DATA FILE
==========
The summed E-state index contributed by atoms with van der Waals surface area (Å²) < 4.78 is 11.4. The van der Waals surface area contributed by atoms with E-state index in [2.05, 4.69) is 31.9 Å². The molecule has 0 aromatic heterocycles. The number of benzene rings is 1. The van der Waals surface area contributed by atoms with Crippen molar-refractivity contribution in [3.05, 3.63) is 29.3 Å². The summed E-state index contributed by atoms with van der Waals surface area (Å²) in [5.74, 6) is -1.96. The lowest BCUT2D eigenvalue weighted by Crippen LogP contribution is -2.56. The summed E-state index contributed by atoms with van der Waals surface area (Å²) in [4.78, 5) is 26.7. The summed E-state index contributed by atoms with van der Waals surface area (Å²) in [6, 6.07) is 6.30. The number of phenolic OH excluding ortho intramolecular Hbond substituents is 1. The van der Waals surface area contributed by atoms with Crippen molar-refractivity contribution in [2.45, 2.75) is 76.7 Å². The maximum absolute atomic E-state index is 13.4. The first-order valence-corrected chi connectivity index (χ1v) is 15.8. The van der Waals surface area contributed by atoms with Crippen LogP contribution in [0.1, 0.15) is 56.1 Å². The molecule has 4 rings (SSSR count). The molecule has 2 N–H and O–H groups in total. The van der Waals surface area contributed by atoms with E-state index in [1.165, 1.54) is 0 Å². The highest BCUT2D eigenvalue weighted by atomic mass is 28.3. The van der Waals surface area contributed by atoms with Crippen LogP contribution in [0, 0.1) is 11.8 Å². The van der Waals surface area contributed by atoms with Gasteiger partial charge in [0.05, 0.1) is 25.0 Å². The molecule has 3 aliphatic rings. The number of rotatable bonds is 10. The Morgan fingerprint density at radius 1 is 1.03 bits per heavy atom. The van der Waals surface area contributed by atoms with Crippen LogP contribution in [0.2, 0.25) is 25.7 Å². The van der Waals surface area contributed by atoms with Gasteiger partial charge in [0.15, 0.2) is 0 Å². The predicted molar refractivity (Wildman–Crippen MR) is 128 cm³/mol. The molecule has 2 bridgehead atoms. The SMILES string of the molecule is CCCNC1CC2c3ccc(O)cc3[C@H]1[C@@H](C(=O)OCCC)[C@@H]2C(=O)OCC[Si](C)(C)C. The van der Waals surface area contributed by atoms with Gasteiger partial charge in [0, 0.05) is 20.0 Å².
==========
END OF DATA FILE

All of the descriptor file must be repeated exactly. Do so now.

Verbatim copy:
The summed E-state index contributed by atoms with van der Waals surface area (Å²) < 4.78 is 11.4. The van der Waals surface area contributed by atoms with E-state index in [2.05, 4.69) is 31.9 Å². The molecule has 0 aromatic heterocycles. The number of benzene rings is 1. The van der Waals surface area contributed by atoms with Crippen molar-refractivity contribution in [3.05, 3.63) is 29.3 Å². The summed E-state index contributed by atoms with van der Waals surface area (Å²) in [5.74, 6) is -1.96. The lowest BCUT2D eigenvalue weighted by Crippen LogP contribution is -2.56. The summed E-state index contributed by atoms with van der Waals surface area (Å²) in [4.78, 5) is 26.7. The summed E-state index contributed by atoms with van der Waals surface area (Å²) in [6, 6.07) is 6.30. The number of phenolic OH excluding ortho intramolecular Hbond substituents is 1. The van der Waals surface area contributed by atoms with Crippen molar-refractivity contribution in [2.45, 2.75) is 76.7 Å². The maximum absolute atomic E-state index is 13.4. The first-order valence-corrected chi connectivity index (χ1v) is 15.8. The van der Waals surface area contributed by atoms with Crippen LogP contribution in [0.1, 0.15) is 56.1 Å². The molecule has 4 rings (SSSR count). The molecule has 2 N–H and O–H groups in total. The van der Waals surface area contributed by atoms with E-state index in [1.165, 1.54) is 0 Å². The highest BCUT2D eigenvalue weighted by atomic mass is 28.3. The van der Waals surface area contributed by atoms with Crippen LogP contribution in [0, 0.1) is 11.8 Å². The van der Waals surface area contributed by atoms with Gasteiger partial charge in [0.05, 0.1) is 25.0 Å². The molecule has 3 aliphatic rings. The number of rotatable bonds is 10. The Morgan fingerprint density at radius 1 is 1.03 bits per heavy atom. The van der Waals surface area contributed by atoms with Crippen LogP contribution in [0.2, 0.25) is 25.7 Å². The van der Waals surface area contributed by atoms with Gasteiger partial charge in [0.15, 0.2) is 0 Å². The predicted molar refractivity (Wildman–Crippen MR) is 128 cm³/mol. The molecule has 2 bridgehead atoms. The SMILES string of the molecule is CCCNC1CC2c3ccc(O)cc3[C@H]1[C@@H](C(=O)OCCC)[C@@H]2C(=O)OCC[Si](C)(C)C. The van der Waals surface area contributed by atoms with Gasteiger partial charge in [0, 0.05) is 20.0 Å².